In Galli v. Galli, Peter Moulinos represented the Plaintiff who sought a judgment of adverse possession and to quiet title to a property previously held by his parents for more than twenty (20) years. The Plaintiff and his parents maintained and possessed the subject property continuously, exclusively, openly, notoriously and under a claim of right hostile to the ownership interest of the Defendant.
During the course of the litigation, the Defendant conceded that she never maintained the property, participated towards its expenses nor even visited the property. The Plaintiff also submitted an affidavit in support of his claim, as well as affidavits of other family members which stated that neither the Defendant, nor her deceased husband, ever made any claims to the property since 1960 and they “did not believe they were owners of the property having exercised no control, possession or claim to the property since 1960.” The Plaintiff also provided evidence of the extensive repairs, improvements and alterations made to the property since 1972 by he and his parents.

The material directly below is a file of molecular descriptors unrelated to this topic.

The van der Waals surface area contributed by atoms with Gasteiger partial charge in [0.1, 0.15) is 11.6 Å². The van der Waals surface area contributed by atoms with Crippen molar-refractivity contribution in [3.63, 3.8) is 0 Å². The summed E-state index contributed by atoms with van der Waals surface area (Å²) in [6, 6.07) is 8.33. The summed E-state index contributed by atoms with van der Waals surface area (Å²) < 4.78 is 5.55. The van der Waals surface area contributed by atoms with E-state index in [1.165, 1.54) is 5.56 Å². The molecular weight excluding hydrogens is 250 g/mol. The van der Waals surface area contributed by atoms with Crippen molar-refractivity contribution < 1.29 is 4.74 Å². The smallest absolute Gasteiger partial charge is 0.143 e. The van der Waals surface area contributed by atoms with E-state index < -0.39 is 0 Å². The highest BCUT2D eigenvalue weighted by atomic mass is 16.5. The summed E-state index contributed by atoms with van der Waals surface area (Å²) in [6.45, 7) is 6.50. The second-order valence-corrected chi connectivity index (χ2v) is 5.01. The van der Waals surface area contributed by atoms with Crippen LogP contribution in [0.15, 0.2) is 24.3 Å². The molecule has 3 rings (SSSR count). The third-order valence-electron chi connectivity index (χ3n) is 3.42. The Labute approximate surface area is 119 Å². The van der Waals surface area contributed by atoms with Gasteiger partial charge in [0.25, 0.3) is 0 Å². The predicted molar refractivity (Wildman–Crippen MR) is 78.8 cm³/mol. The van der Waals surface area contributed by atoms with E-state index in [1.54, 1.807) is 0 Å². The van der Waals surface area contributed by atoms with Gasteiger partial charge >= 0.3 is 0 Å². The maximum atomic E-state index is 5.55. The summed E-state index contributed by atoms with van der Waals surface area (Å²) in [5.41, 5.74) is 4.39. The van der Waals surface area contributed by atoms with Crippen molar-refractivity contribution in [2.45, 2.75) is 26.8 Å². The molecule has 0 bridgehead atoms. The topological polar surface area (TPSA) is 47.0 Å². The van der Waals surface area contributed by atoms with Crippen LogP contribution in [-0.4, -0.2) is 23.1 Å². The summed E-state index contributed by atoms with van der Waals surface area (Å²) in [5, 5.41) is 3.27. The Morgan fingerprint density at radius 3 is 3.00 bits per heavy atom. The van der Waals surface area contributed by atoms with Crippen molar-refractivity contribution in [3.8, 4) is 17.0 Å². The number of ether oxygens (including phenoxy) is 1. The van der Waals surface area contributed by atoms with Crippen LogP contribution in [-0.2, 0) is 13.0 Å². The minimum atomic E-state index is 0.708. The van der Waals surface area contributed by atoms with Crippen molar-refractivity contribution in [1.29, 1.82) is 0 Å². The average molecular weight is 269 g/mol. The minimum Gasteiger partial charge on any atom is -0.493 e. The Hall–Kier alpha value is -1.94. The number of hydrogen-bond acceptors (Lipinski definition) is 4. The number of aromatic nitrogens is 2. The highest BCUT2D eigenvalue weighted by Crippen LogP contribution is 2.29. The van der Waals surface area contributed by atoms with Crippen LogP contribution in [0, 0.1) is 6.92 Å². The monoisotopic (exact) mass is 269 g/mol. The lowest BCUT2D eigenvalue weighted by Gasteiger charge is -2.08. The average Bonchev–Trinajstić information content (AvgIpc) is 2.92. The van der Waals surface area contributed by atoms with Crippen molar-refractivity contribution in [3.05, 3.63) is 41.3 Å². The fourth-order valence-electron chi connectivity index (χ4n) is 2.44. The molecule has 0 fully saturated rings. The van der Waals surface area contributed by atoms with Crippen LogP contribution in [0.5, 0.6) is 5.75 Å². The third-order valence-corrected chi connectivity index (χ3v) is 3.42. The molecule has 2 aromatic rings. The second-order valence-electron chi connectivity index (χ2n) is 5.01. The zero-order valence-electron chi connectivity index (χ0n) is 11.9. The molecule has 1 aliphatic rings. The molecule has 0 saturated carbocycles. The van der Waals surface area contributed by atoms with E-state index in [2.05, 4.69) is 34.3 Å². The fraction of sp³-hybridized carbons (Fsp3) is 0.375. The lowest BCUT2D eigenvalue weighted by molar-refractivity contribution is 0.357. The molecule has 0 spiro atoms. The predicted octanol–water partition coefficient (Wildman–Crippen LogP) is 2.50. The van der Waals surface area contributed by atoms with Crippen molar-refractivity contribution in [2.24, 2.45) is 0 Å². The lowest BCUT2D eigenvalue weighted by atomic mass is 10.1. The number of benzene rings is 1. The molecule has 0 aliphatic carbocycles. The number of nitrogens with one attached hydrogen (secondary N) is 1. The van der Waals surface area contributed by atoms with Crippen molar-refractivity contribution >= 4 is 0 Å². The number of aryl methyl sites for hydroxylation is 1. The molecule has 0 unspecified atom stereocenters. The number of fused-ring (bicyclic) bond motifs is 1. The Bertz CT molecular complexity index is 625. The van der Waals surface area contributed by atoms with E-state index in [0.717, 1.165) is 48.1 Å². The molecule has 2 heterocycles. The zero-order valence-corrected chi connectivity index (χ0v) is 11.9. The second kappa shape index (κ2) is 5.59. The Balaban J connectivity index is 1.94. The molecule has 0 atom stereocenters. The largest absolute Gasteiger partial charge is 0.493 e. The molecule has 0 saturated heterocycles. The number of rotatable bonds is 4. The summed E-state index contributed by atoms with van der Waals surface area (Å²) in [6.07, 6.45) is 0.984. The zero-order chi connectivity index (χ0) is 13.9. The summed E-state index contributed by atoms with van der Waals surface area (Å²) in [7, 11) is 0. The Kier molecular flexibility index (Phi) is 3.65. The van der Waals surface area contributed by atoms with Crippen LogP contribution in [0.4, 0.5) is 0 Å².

The Defendant argued that the Plaintiff did not have a “claim of right” to the property because the Defendant’s 25% interest in the subject property was never subject to an ouster. The Court did not agree with the Defendant and ruled that Plaintiff did not have to show ouster. All that Plaintiff was required to show was that his possession of the property was (1) hostile and under a claim of right, (2) actual, (3) open and notorious, (4) exclusive, and (5) continuous for the statutory period.
The ruling was significant as the Court was not required to deal with the application of the 2008 amendments to the adverse possession laws of New York given that adverse possession in the property vested in the Plaintiff prior to these amendments.
The case is cited as Galli v. Galli, 36 Misc. 3d 1203A, 2012 NY Slip Op 51182U (Sup.Ct. Kings Cty. 2012) and the ruling was issued by the Hon. Arthur M. Schack.